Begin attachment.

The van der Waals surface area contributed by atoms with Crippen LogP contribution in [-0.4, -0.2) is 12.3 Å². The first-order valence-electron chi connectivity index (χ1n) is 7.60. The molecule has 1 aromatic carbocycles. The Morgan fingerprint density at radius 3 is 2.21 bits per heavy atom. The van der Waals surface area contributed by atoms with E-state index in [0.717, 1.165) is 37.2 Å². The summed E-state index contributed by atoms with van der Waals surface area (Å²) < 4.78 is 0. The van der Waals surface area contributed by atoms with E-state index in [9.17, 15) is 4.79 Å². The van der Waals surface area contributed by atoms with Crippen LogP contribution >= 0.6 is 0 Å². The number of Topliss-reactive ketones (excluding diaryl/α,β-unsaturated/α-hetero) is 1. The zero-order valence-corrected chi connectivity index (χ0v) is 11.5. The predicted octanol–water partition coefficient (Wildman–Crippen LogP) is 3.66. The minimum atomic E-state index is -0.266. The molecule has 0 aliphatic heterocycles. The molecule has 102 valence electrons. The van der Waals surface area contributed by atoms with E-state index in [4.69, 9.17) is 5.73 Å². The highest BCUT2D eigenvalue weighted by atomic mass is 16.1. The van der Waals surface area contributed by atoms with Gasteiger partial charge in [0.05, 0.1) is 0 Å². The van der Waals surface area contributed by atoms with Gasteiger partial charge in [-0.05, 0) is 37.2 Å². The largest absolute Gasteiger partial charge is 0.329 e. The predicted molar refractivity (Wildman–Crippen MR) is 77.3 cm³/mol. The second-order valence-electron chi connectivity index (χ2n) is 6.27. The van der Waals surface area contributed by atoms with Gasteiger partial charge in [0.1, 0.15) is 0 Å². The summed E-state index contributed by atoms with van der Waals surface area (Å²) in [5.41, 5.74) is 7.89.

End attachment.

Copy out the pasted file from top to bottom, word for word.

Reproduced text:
The van der Waals surface area contributed by atoms with Crippen LogP contribution in [-0.4, -0.2) is 12.3 Å². The first-order valence-electron chi connectivity index (χ1n) is 7.60. The molecule has 1 aromatic carbocycles. The Morgan fingerprint density at radius 3 is 2.21 bits per heavy atom. The van der Waals surface area contributed by atoms with E-state index in [0.717, 1.165) is 37.2 Å². The summed E-state index contributed by atoms with van der Waals surface area (Å²) < 4.78 is 0. The van der Waals surface area contributed by atoms with E-state index in [9.17, 15) is 4.79 Å². The van der Waals surface area contributed by atoms with Crippen LogP contribution >= 0.6 is 0 Å². The number of Topliss-reactive ketones (excluding diaryl/α,β-unsaturated/α-hetero) is 1. The zero-order valence-corrected chi connectivity index (χ0v) is 11.5. The predicted octanol–water partition coefficient (Wildman–Crippen LogP) is 3.66. The minimum atomic E-state index is -0.266. The molecule has 0 aliphatic heterocycles. The molecule has 102 valence electrons. The van der Waals surface area contributed by atoms with E-state index in [4.69, 9.17) is 5.73 Å². The highest BCUT2D eigenvalue weighted by atomic mass is 16.1. The van der Waals surface area contributed by atoms with Gasteiger partial charge in [0.05, 0.1) is 0 Å². The van der Waals surface area contributed by atoms with Gasteiger partial charge in [-0.05, 0) is 37.2 Å². The largest absolute Gasteiger partial charge is 0.329 e. The predicted molar refractivity (Wildman–Crippen MR) is 77.3 cm³/mol. The second-order valence-electron chi connectivity index (χ2n) is 6.27. The van der Waals surface area contributed by atoms with Gasteiger partial charge in [0.1, 0.15) is 0 Å². The summed E-state index contributed by atoms with van der Waals surface area (Å²) in [5.41, 5.74) is 7.89.